Sunaina had started her learning more seriously and had started committing a lot of time in the library where she would read the scriptures and explain their meaning to Drishti also. Study has been given a lot of importance in Buddhism as it instills a strong confidence and faith in the mind of the disciple about the validity of all the doctrines and at the same time escorts him to the way how his efforts will bring about the results.
Even Daishonin himself said, “ Both practice and study arise from faith. Teach others to the best of your ability, even if it is a single sentence or phrase” This understanding deepens our faith and helps us learn the correct attitude required to confront these obstacles. Sunaina seemed to have learnt this advice by Daishonin by heart and was abiding by it verbatim.
Faith, Practice and Study have been called as the Three Pillars of the Nichiren Buddhism which are considered to be instrumental in guiding us to a brilliant and powerful life state leading us to out triumph over ourselves, our circumstances and the challenges faced by us in our day to day life.
Drishti’s inquisition and understanding was much more than any other child of her age and she would ask a lot of questions which Sunaina answered in a very patient manner. Whenever she faced such a question whose answer she didn’t know or wasn’t sure of, both of them would go and ask Sulochana, their ultimate knowledge resource.
They all had developed an invisible yet strong bond amongst themselves which was clearly felt by all three. Sunaina could not stop herself from asking Sulochana whether there was some mystery behind it. They had never met before, lived a life poles apart from each other, still brought together for a common cause without any pre-planning.
Sulochana, as always, helped her find the answer. She said, “My children! You will understand this mystery in Nichiren Daishonin’s Principle of harmonious unity, “ Many in body, One in mind”. ‘Many in body’ relates to the universal fact that we as an individual we are all unique and despite having different personalities, professions, characters and missions we respect each other . ‘One in mind’ tells that despite these differences, we share same purpose, values and spirit helping us achieve ‘Kosen Rufu’ by working for others’ happiness. In Daishonin’s analogy ‘transcending all differences amongst ourselves to become inseparable like fish and water in which they swim’
That’s the beauty of this Mentor and Disciple relationship which carries a lot of significance in Buddhism. Even Daishonin has emphasised a lot on the concept of ‘Oneness of Mentor and Disciple’. If a disciple chants with the same vow as mentor and with same determination the same courage is instantly reflected in his life in other places. The energy and vigour of the mentor is infused inadvertently in the disciple and he replicates the same and takes action according to it.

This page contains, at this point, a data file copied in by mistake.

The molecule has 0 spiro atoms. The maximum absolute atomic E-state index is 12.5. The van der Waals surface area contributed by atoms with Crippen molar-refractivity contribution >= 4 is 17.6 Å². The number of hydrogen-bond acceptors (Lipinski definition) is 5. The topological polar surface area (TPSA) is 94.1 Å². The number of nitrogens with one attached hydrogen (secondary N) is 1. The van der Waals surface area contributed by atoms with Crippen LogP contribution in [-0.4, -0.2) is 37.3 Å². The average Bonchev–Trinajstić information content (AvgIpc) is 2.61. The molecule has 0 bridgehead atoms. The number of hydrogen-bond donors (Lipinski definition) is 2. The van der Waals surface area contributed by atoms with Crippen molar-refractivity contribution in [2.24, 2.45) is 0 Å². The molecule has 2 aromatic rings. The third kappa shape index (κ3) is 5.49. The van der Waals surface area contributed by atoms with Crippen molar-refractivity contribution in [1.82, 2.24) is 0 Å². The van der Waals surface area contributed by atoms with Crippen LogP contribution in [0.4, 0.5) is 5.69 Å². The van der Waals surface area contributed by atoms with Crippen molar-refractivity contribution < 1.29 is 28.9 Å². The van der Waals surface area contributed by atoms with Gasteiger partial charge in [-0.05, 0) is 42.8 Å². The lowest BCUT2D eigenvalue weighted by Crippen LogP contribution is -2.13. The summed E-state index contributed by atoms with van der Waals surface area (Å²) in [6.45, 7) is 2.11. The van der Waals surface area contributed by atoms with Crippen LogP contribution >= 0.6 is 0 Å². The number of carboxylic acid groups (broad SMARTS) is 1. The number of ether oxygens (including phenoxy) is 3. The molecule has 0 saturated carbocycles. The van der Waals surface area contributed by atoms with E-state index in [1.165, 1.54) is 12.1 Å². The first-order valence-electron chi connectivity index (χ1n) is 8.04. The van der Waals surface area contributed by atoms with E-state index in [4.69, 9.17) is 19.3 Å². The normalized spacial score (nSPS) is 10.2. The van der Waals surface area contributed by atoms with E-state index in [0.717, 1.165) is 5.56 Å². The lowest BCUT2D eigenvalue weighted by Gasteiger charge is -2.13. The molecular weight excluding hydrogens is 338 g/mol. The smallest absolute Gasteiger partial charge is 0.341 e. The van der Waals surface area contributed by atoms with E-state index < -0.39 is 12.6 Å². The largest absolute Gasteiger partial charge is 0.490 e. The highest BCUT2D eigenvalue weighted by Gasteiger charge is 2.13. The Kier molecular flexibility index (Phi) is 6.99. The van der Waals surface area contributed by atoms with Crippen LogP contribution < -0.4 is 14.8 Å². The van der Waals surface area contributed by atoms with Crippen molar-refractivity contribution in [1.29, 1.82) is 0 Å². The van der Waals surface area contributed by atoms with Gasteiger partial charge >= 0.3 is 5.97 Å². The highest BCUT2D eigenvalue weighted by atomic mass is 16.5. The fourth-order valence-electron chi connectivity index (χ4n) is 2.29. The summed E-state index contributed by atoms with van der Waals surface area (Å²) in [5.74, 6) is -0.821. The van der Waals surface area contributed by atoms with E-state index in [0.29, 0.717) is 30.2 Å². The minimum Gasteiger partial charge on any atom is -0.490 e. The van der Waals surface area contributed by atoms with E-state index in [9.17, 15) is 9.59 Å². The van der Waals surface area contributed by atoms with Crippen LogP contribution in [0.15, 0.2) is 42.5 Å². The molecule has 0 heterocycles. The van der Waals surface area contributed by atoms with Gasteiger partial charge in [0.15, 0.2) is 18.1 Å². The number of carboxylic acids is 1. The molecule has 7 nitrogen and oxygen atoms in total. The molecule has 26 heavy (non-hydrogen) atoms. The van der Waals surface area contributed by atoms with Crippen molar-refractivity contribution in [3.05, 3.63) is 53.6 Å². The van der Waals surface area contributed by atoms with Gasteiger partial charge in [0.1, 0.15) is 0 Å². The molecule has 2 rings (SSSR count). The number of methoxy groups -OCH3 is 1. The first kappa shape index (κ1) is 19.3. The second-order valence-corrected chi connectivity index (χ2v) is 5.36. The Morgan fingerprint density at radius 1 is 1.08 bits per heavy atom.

According to Daishonin each of us has an undiscovered pool of vast potential which one isn’t even oneself aware of. A mentor unleashes that potential in us and introduces our this clandestine strength to us and awakens our mind to enable us to harness this resource to the fullest. A Buddhist mentor teaches his disciple the correct way of life and the path of the ultimate truth. A mentor provides you the guidance to such a level where one can approach him when he’s there but eventually fills him with such wisdom that his path is enlightened even in his absence when he isn’t near.”
In adverse situation when everything seems dark and nothing is going in the right direction the spirit of mentor and disciple works like a light in darkness which gives us hope and courage to challenge the situation and win over those circumstances no matter what. Having a bond with the mentor is like the bond between a father and a child who is always there, standing beside him, holding his hand and taking him forward in life, like a caring mother who is always there for emotional support and encouragement to make him stand on his own feet, like a friend who is always there to listen and understand you and support with an assurance to not to worry as everything will be fine and he is with him and also like a strict teacher who never lets his student give up his goal and dream.
The spirit of mentor and disciple helps us to really imbibe the teachings of Buddhism and helps us to bring inner transformation which becomes the cause to change any poison into medicine. To transform any karma and to fulfil various wishes. This spirit empowers us to stand alone and take full responsibility of the situation without depending on others no matter how adverse the situation is. Reading about the mentor’s dedication for the law and determination to remove suffering from the lives of all, helps us understand and feel the pain of others which leads us to awaken to the purpose and mission of our life.
This Mentor and Disciple relationship of Buddhism is based on free and spontaneous Will of the individual, an expression of that person’s seeking spirit and has nothing to do with personal gain and self interest. It is a spiritual bond of the purest kind arising so much desire to pursue all life dedicated to the highest truth which makes the bond of mentor and disciple are strong and imperishable as a diamond.
The disciple gets inspired with his mentor but at the same time he doesn’t have to consider his mentor a super human and imitate him blindly. He learns and then takes action on his own initiative, always keeping the mentor in his heart. It is important to ask oneself what a mentor would do in his condition and then basing ones life on Daimoku with this understanding, take action. A disciple must maintain the same selfless and resolute faith as that of the mentor. Even in times of adversity when his faith has been put to test.